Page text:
More than just a business loss, the fire that destroyed the main building at the St. Jacobs Farmers’ Market also took a piece of Tony Labrutto’s family history.His father started Charles Quality Meats in 1978, and he remembers going to the market as a young child while his dad was still getting the business established. Today, he co-owns the company with his brothers Sam and Peter. Labrutto may not be able to remember just how long they’d been coming to the market, but one thing he does know is that the location has deep roots for his family. As the business moves through its second generation, some of his most treasured memories are of bringing the market tradition to his kids and letting them experience a piece of his own childhood.
“I was raised going to the market as a child. Bringing my kids there, that really makes me feel good – they see what their parents do for a living. I have fond memories with my father starting the business. My eyes are welling up. I’m glad they were able to see it, that original building. It’s kind of bittersweet.”
As with many of the others with operations there, the loss of the market space also comes with a financial impact on the business, one of the longest-running vendors.
“Financially it’s a good chunk of our business, but more so, it’s pretty hard to see. I was there this morning and it was pretty hard to look at it. As a family business we’ve been there for a long time, we spent a lot of time there. In the summer I spend more time there than I do in my own home,” Lobrutto said on Tuesday.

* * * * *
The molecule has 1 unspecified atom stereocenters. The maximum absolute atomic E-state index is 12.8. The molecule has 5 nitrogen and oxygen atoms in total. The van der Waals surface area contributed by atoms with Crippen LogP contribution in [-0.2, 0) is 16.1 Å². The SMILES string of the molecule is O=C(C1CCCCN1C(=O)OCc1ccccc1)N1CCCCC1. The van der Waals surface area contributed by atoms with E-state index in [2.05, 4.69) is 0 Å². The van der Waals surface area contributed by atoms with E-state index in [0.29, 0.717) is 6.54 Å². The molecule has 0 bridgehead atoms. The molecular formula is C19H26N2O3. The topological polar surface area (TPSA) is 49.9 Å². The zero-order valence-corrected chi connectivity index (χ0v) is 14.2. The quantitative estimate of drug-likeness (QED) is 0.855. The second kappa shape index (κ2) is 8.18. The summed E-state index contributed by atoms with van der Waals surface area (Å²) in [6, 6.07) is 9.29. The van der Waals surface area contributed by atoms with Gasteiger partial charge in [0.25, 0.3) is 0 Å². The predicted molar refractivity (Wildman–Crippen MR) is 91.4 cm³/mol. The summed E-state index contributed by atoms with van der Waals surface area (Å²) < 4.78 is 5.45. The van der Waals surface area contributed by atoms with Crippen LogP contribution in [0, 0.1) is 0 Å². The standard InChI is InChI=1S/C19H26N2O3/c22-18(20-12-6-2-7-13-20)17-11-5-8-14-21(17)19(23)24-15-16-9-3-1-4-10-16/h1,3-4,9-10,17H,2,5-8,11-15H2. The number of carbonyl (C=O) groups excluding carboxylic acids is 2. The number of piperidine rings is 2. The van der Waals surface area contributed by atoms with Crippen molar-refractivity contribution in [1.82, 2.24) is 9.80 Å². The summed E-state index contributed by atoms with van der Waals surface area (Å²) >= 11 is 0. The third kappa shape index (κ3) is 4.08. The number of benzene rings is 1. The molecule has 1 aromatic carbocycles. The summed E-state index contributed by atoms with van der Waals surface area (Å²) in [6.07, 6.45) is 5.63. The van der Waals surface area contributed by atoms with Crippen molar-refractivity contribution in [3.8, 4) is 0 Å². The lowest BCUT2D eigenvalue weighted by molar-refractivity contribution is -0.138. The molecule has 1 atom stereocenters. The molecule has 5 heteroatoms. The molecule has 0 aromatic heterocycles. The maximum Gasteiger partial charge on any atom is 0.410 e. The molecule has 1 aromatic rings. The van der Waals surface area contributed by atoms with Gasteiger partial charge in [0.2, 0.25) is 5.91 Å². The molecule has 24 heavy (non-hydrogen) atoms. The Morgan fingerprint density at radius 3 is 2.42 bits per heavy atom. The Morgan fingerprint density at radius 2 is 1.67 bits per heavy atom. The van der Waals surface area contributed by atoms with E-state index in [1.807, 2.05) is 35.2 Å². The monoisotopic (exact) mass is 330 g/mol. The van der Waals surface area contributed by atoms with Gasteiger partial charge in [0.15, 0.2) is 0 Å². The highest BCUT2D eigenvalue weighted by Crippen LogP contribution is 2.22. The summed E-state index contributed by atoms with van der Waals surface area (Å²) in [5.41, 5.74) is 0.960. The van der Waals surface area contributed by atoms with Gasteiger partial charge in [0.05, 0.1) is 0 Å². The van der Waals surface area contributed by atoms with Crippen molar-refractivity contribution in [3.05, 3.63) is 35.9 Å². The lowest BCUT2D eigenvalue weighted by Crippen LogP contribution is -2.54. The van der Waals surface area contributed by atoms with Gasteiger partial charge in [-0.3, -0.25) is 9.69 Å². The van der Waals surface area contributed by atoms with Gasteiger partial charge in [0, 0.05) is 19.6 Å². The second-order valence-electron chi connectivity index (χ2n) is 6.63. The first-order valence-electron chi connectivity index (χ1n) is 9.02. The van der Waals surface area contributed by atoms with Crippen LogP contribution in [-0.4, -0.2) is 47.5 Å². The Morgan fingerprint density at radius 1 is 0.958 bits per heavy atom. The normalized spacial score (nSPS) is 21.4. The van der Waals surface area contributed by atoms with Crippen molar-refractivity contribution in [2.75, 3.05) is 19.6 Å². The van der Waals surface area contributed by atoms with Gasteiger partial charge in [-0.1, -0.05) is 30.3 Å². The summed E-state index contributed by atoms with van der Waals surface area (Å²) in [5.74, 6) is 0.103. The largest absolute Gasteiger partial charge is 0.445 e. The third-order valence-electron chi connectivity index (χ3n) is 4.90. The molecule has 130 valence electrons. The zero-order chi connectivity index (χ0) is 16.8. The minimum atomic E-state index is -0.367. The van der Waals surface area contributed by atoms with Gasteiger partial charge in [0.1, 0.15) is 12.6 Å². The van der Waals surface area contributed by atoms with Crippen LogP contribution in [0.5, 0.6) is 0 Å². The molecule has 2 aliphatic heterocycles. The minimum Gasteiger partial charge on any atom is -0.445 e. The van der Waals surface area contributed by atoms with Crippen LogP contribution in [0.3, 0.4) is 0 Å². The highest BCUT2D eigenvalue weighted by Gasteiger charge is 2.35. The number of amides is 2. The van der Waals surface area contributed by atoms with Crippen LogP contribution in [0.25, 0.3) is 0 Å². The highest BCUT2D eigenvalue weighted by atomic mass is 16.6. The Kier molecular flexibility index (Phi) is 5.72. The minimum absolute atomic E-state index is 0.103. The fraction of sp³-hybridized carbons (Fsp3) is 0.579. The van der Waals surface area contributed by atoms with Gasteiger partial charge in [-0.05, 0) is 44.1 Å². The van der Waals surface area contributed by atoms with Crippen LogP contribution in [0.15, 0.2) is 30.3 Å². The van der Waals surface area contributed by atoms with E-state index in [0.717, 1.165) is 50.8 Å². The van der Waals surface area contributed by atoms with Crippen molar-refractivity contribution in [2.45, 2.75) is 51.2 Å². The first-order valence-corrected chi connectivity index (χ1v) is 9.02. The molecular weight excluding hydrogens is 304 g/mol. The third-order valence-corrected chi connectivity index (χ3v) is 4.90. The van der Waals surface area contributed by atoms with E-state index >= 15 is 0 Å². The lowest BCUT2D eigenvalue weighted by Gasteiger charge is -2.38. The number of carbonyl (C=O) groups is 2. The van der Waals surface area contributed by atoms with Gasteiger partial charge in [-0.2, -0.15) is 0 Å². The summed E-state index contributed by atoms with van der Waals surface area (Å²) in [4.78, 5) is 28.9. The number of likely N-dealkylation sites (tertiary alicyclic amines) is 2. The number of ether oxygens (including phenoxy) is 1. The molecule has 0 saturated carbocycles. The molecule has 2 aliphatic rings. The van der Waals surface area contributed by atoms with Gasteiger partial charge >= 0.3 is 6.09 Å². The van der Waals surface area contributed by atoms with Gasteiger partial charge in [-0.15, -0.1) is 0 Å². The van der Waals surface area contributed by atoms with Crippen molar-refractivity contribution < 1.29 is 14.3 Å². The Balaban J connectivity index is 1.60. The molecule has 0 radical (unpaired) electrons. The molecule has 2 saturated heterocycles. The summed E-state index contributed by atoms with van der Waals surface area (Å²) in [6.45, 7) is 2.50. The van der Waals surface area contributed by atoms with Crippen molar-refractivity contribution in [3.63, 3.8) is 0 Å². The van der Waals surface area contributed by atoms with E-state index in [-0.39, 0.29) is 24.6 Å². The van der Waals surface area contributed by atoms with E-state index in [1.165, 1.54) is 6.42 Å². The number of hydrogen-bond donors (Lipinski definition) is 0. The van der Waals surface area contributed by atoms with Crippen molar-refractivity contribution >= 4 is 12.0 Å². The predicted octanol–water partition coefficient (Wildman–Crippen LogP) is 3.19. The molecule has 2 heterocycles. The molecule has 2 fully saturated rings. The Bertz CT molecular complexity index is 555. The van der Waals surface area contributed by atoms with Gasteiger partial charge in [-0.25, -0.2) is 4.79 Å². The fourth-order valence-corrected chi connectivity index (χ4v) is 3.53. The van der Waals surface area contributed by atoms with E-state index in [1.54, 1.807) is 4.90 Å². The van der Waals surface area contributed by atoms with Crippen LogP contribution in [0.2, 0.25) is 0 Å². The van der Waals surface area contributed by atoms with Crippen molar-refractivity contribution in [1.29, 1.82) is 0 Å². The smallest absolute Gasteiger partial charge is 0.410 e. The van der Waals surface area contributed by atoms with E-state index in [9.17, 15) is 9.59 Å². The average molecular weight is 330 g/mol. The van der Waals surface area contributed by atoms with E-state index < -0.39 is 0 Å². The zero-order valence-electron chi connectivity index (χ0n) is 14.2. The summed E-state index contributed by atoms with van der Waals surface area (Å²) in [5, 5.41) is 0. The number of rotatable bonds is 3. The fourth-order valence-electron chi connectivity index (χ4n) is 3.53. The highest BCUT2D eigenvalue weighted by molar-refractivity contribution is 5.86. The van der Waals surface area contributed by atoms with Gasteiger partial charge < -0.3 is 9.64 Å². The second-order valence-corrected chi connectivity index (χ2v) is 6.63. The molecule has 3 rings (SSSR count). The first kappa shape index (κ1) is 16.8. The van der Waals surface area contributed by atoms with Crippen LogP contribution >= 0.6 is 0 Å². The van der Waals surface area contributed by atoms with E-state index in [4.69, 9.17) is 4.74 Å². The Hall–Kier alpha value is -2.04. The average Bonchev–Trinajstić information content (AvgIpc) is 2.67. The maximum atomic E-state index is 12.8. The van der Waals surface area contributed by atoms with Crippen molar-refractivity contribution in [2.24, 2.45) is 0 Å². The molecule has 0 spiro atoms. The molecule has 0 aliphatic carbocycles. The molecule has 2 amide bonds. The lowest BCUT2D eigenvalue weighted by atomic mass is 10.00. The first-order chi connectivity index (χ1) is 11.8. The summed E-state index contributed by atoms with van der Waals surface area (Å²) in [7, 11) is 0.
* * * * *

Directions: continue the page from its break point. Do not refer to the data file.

Fortunately for the brothers, their longstanding involvement with the market helped them acquire a temporary spot in the undamaged flea market area – known as Peddler’s Village – when the market reopened Thursday. Many of the vendors still displaced by the blaze, which caused some $4 million in damage, require preparation space and proper refrigeration not available in the outdoor area of the market, also open to the public this week, making the temporary indoor space essential.
Space has long been at a premium at the hugely popular farmers’ market – getting a spot is half the battle in doing business there, he said.
“Thousands of people go through there, and for people to have an attraction like that in their own neighbourhood … it’s that special.”
For locals who visit their favourite vendors, the market is a part of their weekly ritual, a tradition that has developed over the years, Labrutto added. The market may only run for three days out of a week but it can make up a large portion of a vendor’s bottom line. Along with tourists visiting from all over Ontario – and beyond, as the market has an international reputation – St. Jacobs is favourite destination for foodies and fans of local produce.
The popularity has made the market a prime spot for Labrutto’s business.
“It’s a definite loss. We have other locations at the Kitchener market and here in St. Agatha, but the [St. Jacobs] market is a large part of our business. Percentage-wise, it’s half of our business.”
What happens next is still up in the air, he said, but given the impact on his and other businesses, he expects vendors will be eager to return. In the meantime, the goal is to keep an active presence in the region while keeping customers served.
“The ball keeps rolling … one way or another, our customers will get their product,” Lobrutto said.